Alcohol Plus Cadmium (via Smoking) Can Amplify Blood Pressure and Cardiovascular Risk

Heavy drinking combined with cadmium exposure — most commonly via smoking — escalates the risk of hypertension, according to a new study. Hypertension (high blood pressure) affects 26 percent of the global population and is the leading cause of cardiovascular disease and mortality. Alcohol consumption and cadmium exposure are known risk factors for hypertension. Exposure to cadmium, a metal that accumulates in body organs, occurs mainly through smoking, which often accompanies heavy drinking. Other cadmium sources include certain foods, air pollution, and wine and beer. Alcohol increases the absorption of cadmium in the body, and evidence suggests that the two substances contribute to hypertension via shared physiological pathways. The new study, in Alcoholism: Clinical & Experimental Research, is the first known epidemiological investigation of the combined effects of alcohol and cadmium on blood pressure.

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Vaping could nearly triple the chance of smoking in teens

A new study offers strong evidence that kids who use e-cigarettes are more likely to take up smoking or smokeless tobacco, researchers say. Teen boys who vaped were almost three times as likely to start smoking as other teen boys with similar risk profiles and more than two times as likely to try smokeless tobacco, the study from The Ohio State University found.

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CDC Data Shows E-cigarette Makers Continues to Prey on Youth – and FDA Policy Lets Them

Today, the CDC released data from the National Youth Tobacco Survey showing that in 2020, 20 percent of high school students and nearly 5 percent of middle school students used e-cigarettes. Most concerning, the data shows that among youth e-cigarette users, 38.9 percent of high school students and 20 percent of middle school students reported using e-cigarettes on 20 or more of the past 30 days; 22.5 percent of high school users and 9.4 percent of middle school users reported daily use.

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Just as Tobacco Advertising Causes Teen Smoking, Exposure to Alcohol Ads Causes Teens to Drink

Exposure to alcohol advertising changes teens’ attitudes about alcohol and can cause them to start drinking, finds a new analysis led by NYU School of Global Public Health and NYU Grossman School of Medicine. The study, which appears in a special supplement of the Journal of Studies on Alcohol and Drugs funded by the National Institute on Alcohol Abuse and Alcoholism, uses a framework developed to show causality between tobacco advertising and youth smoking and applies it to alcohol advertising.

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Cyp2F2-Mediated Lung Cancer, Rapid Risk Assessment of Color Additives, and More Featured in November 2019 Toxicological Sciences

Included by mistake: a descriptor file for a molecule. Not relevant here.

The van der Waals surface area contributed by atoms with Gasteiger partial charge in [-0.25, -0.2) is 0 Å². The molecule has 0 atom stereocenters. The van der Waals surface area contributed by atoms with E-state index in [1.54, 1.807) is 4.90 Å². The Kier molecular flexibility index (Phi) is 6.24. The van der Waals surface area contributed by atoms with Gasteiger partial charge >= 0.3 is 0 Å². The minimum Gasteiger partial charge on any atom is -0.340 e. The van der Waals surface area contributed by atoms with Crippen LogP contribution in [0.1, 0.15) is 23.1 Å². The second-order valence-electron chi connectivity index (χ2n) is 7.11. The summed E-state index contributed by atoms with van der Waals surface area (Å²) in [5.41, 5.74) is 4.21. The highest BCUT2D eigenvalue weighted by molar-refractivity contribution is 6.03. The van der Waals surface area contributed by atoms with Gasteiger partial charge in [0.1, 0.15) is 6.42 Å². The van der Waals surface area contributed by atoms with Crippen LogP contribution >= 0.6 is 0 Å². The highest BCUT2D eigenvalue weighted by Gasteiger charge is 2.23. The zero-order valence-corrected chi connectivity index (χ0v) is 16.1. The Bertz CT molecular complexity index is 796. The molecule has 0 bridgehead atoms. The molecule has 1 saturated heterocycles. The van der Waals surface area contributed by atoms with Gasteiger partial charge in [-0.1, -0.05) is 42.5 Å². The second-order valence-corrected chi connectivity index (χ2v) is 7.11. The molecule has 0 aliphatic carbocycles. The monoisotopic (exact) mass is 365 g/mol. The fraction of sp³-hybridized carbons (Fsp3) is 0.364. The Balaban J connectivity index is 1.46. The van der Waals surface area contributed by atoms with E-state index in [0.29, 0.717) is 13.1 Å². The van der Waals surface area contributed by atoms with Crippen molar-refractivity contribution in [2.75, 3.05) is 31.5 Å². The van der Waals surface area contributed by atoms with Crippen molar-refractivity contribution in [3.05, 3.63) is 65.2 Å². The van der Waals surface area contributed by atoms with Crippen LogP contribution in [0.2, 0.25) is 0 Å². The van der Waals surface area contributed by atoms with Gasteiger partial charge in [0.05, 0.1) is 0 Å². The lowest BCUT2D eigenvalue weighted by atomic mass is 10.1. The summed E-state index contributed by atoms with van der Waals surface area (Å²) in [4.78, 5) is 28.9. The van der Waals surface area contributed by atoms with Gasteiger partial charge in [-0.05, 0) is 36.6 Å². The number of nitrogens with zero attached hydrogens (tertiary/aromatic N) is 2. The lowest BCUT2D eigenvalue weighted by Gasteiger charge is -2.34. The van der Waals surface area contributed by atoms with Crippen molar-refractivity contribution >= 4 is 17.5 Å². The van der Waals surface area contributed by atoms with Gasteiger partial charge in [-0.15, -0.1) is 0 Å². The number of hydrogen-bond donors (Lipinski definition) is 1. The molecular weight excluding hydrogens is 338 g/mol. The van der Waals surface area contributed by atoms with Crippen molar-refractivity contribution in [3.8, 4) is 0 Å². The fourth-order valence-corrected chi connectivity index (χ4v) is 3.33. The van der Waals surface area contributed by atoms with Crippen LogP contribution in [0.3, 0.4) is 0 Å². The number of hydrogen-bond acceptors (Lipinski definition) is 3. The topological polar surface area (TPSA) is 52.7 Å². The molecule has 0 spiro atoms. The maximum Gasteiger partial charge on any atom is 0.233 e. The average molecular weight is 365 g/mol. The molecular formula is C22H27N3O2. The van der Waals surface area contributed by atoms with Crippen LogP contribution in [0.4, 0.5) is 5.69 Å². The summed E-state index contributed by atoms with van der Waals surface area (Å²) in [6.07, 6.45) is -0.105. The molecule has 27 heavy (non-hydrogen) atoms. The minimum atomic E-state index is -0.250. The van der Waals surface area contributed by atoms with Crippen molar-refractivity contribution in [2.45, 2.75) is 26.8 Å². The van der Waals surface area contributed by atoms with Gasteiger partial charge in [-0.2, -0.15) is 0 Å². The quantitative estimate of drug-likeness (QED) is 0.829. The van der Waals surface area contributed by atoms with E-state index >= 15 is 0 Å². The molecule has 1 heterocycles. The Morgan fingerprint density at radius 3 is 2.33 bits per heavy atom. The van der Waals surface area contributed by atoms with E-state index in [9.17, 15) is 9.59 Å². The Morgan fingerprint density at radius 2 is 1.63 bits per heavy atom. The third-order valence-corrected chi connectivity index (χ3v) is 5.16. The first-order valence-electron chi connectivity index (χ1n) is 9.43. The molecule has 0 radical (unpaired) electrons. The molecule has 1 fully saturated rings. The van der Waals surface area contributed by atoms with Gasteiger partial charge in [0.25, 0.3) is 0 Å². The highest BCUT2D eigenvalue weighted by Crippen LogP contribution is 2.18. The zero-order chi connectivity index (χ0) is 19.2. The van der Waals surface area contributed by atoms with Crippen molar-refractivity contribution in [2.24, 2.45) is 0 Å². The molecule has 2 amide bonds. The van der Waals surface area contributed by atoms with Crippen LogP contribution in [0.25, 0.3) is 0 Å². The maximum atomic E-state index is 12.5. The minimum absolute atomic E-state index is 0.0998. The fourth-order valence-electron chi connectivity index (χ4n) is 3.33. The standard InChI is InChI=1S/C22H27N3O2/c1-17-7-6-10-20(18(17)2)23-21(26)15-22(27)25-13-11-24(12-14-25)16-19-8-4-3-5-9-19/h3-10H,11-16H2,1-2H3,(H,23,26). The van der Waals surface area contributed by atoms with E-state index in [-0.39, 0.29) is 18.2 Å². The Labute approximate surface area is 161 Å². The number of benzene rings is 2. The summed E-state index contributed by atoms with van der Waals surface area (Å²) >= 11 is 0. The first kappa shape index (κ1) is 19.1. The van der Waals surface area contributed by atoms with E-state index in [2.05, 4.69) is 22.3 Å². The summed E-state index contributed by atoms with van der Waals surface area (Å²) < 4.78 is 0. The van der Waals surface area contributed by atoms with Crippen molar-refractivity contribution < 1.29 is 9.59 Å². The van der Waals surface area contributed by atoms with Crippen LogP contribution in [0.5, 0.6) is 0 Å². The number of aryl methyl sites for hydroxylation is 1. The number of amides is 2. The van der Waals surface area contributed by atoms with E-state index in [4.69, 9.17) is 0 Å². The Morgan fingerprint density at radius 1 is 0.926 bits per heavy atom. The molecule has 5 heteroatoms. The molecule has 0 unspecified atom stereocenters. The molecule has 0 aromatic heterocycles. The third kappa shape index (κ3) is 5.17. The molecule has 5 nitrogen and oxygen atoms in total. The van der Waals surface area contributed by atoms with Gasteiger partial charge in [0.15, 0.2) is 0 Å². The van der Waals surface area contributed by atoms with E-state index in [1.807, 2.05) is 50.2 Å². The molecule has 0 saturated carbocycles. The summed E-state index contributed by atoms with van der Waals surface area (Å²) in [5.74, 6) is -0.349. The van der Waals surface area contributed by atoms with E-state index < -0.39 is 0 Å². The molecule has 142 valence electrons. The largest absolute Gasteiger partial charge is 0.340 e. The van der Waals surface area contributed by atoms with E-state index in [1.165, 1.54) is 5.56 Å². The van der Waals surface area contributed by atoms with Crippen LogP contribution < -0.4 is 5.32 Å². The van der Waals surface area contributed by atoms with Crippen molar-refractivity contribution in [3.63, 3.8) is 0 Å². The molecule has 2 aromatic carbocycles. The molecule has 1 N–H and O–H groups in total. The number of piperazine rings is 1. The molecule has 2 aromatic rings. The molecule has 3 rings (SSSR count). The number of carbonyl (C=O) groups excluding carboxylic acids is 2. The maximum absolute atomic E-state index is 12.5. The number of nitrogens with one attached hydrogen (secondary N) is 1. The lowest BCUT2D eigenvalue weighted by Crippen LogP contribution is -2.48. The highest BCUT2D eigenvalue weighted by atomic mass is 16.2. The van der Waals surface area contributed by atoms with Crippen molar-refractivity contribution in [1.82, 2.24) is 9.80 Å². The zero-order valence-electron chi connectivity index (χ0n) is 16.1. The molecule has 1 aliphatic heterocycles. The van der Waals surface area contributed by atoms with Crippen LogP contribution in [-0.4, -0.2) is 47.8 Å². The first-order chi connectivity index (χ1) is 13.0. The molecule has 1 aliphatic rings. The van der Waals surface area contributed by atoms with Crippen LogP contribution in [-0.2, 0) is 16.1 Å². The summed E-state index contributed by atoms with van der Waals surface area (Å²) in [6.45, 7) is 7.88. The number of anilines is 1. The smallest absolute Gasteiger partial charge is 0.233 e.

Toxicological Sciences continues to deliver cutting-edge research in toxicology in the November 2019 issue. This issue features research on computational toxicology and databases, developmental and reproductive toxicology, and more.

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The Association of American Cancer Institutes Launches Public Policy Resource Library

The AACI Public Policy Resource Library aims to enable cancer centers and partners in the cancer advocacy community to share resources to foster collaboration, promote cancer prevention, and spur the development of sound public health policy at the state and local level.

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Rutgers study examines smoking status, health conditions in older Chinese American men

The findings of the study by the Rutgers Institute for Health, Health Care Policy and Aging Research underscore the need for culturally targeted interventions to prevent and reduce tobacco use, manage chronic disease and screen for lung cancer.

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Smoking abstinence has little impact on the motivation for food

It’s sometimes thought that smokers who can’t light up are likely to reach for food in lieu of cigarettes. But new research from the University at Buffalo suggests that smoking abstinence doesn’t greatly affect the motivation for food.
The study, published in the journal Drug and Alcohol Dependence, used cues and actual money to learn how much smokers might spend for cigarettes, food and water during abstinence. The results provide new insights for how different systems control motivation and reward.

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Teens falling victim to the Juul effect

“We were seeing a real drop-off in youth smoking, but now we’re seeing an increase,” says Dr. Beth Ebel, a UW Medicine pediatrician and researcher with the Harborview Injury Prevention and Research Center. Among teens as young as middle-school age, vaping with products that have nicotine “predisposes you to cigarette smoking later on.”

Nicotine, once derived from tobacco plants to kill insects, works by altering the nervous system. “We’ve used it, refined it, concentrated it, and now we have a pure form of one of the most addictive substances known,” Ebel says in downloadable video soundbites (2:22).

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